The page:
An invitation to conversation
by Doug King, your WebWeaver emeritus
Click here for a longer version of these meandering thoughts >>
A lot of our lives are shaped by lines – the lines we draw (“in the sand,” for instance), the lines we follow (party lines, maybe?), the lines we cross, the lines we use to connect us with others. We draw lines, delineating and defending boundaries, to protect ourselves – as individuals, as nations, as religious communities – from being attacked or diluted or weakened by those who are different from us.
So lines may protect us, may guide us, but they may also exclude us, limit our own freedom of thinking and acting and associating with others.
Jesus drew lines, too. I’m impressed though, that he seemed more interested in drawing lines that included, rather than those that excluded. In his living and his teaching, he seemed interested in crossing lines and breaking barriers, more than in defining and defending them. So he associated often and warmly with people whom most good Jews of his time wanted to exclude – the poor, the prostitutes, the servants of the Roman occupation power.
And when Jesus did draw lines, they tended to be to protect people from the moralists, the pious, and the rich. For instance, consider Matthew’s reports of his harsh warnings to the Pharisees, as in Matthew 23.23. Or of course there’s Jesus’ sharp contrast between the widow giving her two pennies at the temple, and the wealthy donors showing off their generosity as they made their gifts.
So Jesus did cross some very important lines, and drew some others – and was put to death for his willingness to do that.
And he invites us to follow him, I believe, in crossing lines – loving and serving and simply being friends with the outcasts, the unclean, the “sinners.” (For more thoughts about the drawing and crossing of lines >)
One vital line Jesus calls us to cross is the line that we draw so often, to divide one religion from another, one faith from another. The line Jesus himself struggled with was the one between Jews and gentiles, or within the Jewish religious community – the line between those who observed the Law and those who were, for whatever reasons, lax in their observance.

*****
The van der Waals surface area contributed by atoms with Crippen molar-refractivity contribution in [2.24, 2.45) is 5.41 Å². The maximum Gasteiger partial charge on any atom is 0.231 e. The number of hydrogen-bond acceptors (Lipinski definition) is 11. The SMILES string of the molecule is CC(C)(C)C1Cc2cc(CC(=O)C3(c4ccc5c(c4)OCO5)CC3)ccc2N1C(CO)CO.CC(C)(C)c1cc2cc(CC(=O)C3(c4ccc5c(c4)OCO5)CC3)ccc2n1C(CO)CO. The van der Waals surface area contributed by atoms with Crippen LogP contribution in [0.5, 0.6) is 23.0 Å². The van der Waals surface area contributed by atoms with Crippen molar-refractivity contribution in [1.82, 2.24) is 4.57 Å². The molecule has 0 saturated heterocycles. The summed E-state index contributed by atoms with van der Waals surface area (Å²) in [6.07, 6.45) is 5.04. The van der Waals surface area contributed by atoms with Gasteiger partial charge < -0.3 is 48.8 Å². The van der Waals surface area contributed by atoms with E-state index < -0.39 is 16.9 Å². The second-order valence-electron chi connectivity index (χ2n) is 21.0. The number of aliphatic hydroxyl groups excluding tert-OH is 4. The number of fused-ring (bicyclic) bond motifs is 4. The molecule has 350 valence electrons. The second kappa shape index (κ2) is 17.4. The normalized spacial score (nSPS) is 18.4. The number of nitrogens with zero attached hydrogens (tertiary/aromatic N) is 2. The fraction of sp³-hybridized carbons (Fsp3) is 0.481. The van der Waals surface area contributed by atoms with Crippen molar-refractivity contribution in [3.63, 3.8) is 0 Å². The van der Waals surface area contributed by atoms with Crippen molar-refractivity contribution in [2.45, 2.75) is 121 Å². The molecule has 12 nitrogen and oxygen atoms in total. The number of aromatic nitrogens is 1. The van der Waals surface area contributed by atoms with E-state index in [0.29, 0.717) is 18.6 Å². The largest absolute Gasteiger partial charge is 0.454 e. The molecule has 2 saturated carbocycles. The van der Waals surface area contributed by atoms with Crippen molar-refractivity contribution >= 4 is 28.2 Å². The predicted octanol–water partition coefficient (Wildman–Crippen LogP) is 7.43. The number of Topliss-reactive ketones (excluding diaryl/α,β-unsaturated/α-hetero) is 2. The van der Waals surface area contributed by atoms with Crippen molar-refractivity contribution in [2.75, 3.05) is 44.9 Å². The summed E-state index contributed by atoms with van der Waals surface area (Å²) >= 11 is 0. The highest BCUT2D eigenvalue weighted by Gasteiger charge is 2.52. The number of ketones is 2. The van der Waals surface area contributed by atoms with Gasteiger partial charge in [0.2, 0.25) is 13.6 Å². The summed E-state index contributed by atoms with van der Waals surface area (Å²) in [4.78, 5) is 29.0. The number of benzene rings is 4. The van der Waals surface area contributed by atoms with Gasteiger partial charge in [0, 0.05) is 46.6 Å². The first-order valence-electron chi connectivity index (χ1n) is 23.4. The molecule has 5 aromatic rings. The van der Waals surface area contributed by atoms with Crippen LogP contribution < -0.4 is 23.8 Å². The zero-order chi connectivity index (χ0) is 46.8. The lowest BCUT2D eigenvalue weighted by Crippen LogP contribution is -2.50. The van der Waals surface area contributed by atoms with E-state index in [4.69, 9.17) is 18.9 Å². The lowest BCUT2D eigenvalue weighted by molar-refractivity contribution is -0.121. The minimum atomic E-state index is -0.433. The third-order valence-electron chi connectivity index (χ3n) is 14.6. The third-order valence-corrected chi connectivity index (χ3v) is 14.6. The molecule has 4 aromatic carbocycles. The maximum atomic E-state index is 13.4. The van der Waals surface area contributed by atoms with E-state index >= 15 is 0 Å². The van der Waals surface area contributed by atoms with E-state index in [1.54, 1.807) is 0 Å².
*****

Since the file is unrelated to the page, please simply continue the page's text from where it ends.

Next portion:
My own very unspectacular career has in many ways been a matter of crossing lines: national and cultural (for 10 years of teaching in Indonesia), religious (in teaching and providing pastoral care to people of various faiths), and more. (Click here if you’d like to see more about my own line-crossing adventures.)
Why am I going on about all this? I’m looking for a few folks who’d like to join in a conversation about our various experiences of crossing religious lines. I’m long retired, but still shaped by my own past, and by all that I gained from crossing those lines so long ago. And now I find myself drawn to crossing religious lines again, but in a deeper, more personal way. So I’m simply seeking to gain some wisdom and comfort and strength for myself, and to expand the horizons of my spiritual world.
Specifically, I’m drawn to various voices speaking out of contemporary Buddhist thought and practice, especially in what is often called “mindfulness.” On this little quest, I’ve been drawn to sages and writers including Thich Nhat Hanh, Chogyam Trungpa, Pema Chodron, Jon Kabat-Zinn, and many others.
As I wander down these deeply enriching spiritual paths, I’m looking for others who are on the same journey – crossing lines, especially religious lines, whether to enrich their own lives, or to gain understanding of others outside the Christian circle.
So – what are your experiences in line-crossing?
Crossing religious barriers:
How have those ventures enriched you?What kinds of concerns and problems have you encountered?What would you like to share with other seekers?And what would you like to hear from them?
Are you interested in joining the conversation?
Please just send a note – and let me know whether you’d like the conversation to be private (in an email list I’ll set up) or public (by posting your note here). NOTE: If the email link just above doesn't work (ah, the mysteries of the Web!), just send your note to firstname.lastname@example.org
I’m looking forward to hearing from you!